Algeria routinely ‘fails’ domestic violence victims
April 28, 2017 1 comment
Authorities in Algeria routinely fail to protect victims of domestic violence, a human rights organisation has claimed.
A recently published report by Human Rights Watch (HRW) details several disturbing examples of people in the North African nation being abused and receiving no legal help whatsoever.
One of those instances involved a husband reportedly punching his 31 year-old pregnant wife and throwing her against a wall. She was later able to escape the house but she was still wearing her pyjamas when she did so. When she reported the attack to the Police she was told it was “not our business” by officers who called it “a family affair”. Her husband was probably just angry and would soon “come back to his senses” they told her.
This was not an unusual response from the Algerian authorities, according to the HRW report. Sarah Leah Whitson, the organisation’s Middle East and North Africa director, explained that victims of domestic abuse in Algeria “have long faced the double injustice of abuse at home and then a meagre response from the government”.
However this attitude is not just limited to the country’s police, according to the report. The woman whose husband threw her against a wall was told by her father that her destiny is to stay with [her abuser]”.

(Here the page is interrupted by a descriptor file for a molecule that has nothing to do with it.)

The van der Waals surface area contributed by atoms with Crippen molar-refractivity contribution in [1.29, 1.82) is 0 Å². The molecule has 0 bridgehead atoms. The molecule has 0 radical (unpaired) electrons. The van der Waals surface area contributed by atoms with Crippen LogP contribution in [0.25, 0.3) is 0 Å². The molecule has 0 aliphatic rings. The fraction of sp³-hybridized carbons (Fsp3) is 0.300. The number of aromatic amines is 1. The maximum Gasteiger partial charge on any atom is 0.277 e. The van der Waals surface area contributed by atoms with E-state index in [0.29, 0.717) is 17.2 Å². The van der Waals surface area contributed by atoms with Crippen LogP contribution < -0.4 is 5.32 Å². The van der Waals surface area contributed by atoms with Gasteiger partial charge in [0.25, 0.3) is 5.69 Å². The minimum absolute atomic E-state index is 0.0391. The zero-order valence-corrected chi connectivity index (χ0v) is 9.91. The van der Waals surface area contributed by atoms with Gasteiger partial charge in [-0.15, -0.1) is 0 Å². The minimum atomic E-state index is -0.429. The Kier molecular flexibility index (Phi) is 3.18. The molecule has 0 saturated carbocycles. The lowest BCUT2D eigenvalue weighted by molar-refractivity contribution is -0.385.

In 2015, Algeria introduced new laws criminalising domestic violence. While HRW called this “a positive step”, their report read that the government had yet to “create a comprehensive system for the prosecution of perpetrators”. Additionally, help for victims “lies almost entirely in the hands of non-governmental organisations, most of which receive no state support”.
On the nation on the Mediterranean coast of Africa, Algeria has a population of around 41 million people. Despite this number only 4,000 official cases of domestic violence were reported last year. However this was probably because “most survivors either do not press charges or drop their complaints at the investigative stage” HRW claimed.
Read the full HRW report here.
Photo of Algiers, capital of Algeria, by Hichem Merouche via Flickr under a Creative Commons licence.
April 28, 2017
Categories: Family Law